For many years, Sue Irvine has often been the only PEI Suzuki member listed in the Suzuki Association of the Americas directory. She is a violin teacher and Suzuki mother of Adrian, who is now a Suzuki teacher in Toronto.
Sue has worked tirelessly to bring interest and prospective new teachers to the Suzuki method. For example, at the yearly music festival held in Charlottetown, she has encouraged organizers to invite adjudicators who, along with other music credentials, have a Suzuki background. She also currently offers group classes once a month with other local teachers, some of whom took Suzuki training years ago. Other local teachers are interested in learning about the method but have young families or limited resources making the pursuit of training difficult.
In conversation with Sue, it becomes clear that cost and accessibility to teacher training are key issues in further developing the method. It costs more, for example, for a participant to travel to St. Johns, Nfld., than it does to attend the Montreal Institute.
Musing aloud, Sue wondered if it might be possible to partner with Mount Allison University, for example, to offer an ECC course. Or perhaps the Nova Scotia Suzuki Institute could offer progressive teacher training units over a period of several summers to help with the training of future teachers. Recently the University of Prince Edward Island held a Symposium on the Arts and Sue hopes that at a future event, the Suzuki Method could be presented as part of the Symposium.
Sue is currently working with some young enthusiastic teachers, including a cellist, she hopes will one day be able to take over her program. The challenge is finding enough students in this sparse population to make it possible for a new Suzuki teacher to make an actual living. Sue is working hard to find a solution and with her energy and commitment, I’m sure that she will.
Borealis Suzuki Winds Institute
Great Lakes Suzuki Flute Institute
Institut Suzuki Montréal
Langley Community Music School Suzuki Workshop
Newfoundland and Labrador Suzuki Institute
St. John’s, NL
River City Suzuki Piano Institute
Southwestern Ontario Suzuki Institute
Studio of Gail Lange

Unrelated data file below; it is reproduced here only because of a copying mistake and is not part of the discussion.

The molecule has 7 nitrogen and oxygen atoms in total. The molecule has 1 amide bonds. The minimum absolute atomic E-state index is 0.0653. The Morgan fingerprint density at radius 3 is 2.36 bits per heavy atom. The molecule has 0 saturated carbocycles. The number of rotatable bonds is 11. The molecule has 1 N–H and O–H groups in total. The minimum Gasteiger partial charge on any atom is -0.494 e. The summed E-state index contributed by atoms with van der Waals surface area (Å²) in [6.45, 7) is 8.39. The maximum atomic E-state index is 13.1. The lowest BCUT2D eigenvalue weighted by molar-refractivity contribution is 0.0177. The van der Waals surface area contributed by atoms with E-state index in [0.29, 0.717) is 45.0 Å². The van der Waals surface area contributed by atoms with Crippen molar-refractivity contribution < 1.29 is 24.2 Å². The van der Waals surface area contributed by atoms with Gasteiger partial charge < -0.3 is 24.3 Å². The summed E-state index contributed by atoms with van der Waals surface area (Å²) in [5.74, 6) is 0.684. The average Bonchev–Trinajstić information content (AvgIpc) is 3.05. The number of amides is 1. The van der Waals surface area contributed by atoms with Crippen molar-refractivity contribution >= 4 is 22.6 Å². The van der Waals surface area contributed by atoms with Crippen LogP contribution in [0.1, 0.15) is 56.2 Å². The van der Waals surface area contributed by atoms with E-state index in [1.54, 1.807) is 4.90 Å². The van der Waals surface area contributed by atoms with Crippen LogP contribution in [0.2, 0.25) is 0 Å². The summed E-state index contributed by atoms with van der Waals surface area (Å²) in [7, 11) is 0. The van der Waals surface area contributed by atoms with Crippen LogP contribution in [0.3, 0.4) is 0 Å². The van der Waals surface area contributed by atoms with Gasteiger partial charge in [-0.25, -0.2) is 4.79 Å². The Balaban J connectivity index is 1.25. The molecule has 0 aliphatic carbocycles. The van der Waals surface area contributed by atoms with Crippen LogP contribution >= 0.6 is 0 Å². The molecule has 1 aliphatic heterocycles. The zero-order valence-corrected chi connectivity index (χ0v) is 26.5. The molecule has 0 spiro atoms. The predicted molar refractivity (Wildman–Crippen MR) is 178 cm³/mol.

Suzuki Valhalla Institute
New Denver, BC
Thames Valley Suzuki School
By Paule Barsalou — Guelph, Ontario
A new violin Suzuki Pedagogy Program has been launched! After years of efforts in finding a university willing and able to start a long-term teacher training program in Canada, The Suzuki String School of Guelph has made the bold leap to start its own two-year Suzuki pedagogy program. This program will cover the processes of technical and musical development through the first eight volumes of the Suzuki Violin School, as well as discussions of the history and philosophy of the Suzuki Method® and its application in the context of private and group lessons. The second year will also include a practicum of a minimum of two hours of teaching a week under the supervision of a teacher trainer. Participants meet for three hours per week for 26 weeks a year.
Thanks to Prof. Jerzy Kaplanek and Dean Glen Curruthers, who have been wonderful supporters of the program, the Faculty of Music at Wilfrid Laurier University (WLU) in Waterloo, Ontario is providing the teaching space and allowing its students to take the course for credit. I am the teacher for the first cohort, which started this fall. It is hoped that we will start a new cohort next year and start a cello program, as well.
Starting this program was no small feat. Discussions with WLU date back to the ‘90s, when Daphne Hughes, Sally Gross, and Gail Lange made the first approach. It was a challenge to help university administrators, who were not familiar with our Suzukipedagogy courses, to really understand the content, breadth, and value of such a program. The need is certainly there, as until we established this program, the only way for Canadians to participate in long-term Suzuki pedagogy has been to go to the United States! Some of the advantages of long-term Suzuki teacher training are:
The Board of the Suzuki String School of Guelph must be applauded for their visionary work in supporting me in developing this program and including it as part of our school’s curriculum. Let’s hope that this Suzuki Violin Pedagogy Program will continue to grow and become stronger in the years to come!
To all Canadian members of the SAA; à tous les membres canadiens de la SAA:
You are cordially invited to read Volume 1, no. 1 of the Canadian Suzuki e-Newsletter, created by the Canadian Suzuki e-Newsletter Committee on behalf of all Canadian SAA members! This e-Newsletter will be sent to you twice a year: January and June.
Vous êtes cordialement invités à lire le volume 1, no1 de l’Infolettre Suzuki canadienne, créé par le Comité de l’Infolettre Suzuki canadienne au nom de tous les membres canadiens de la SAA! Cette infolettre vous sera envoyé deux fois par an: janvier et juin.
Why a Canadian e-Newsletter?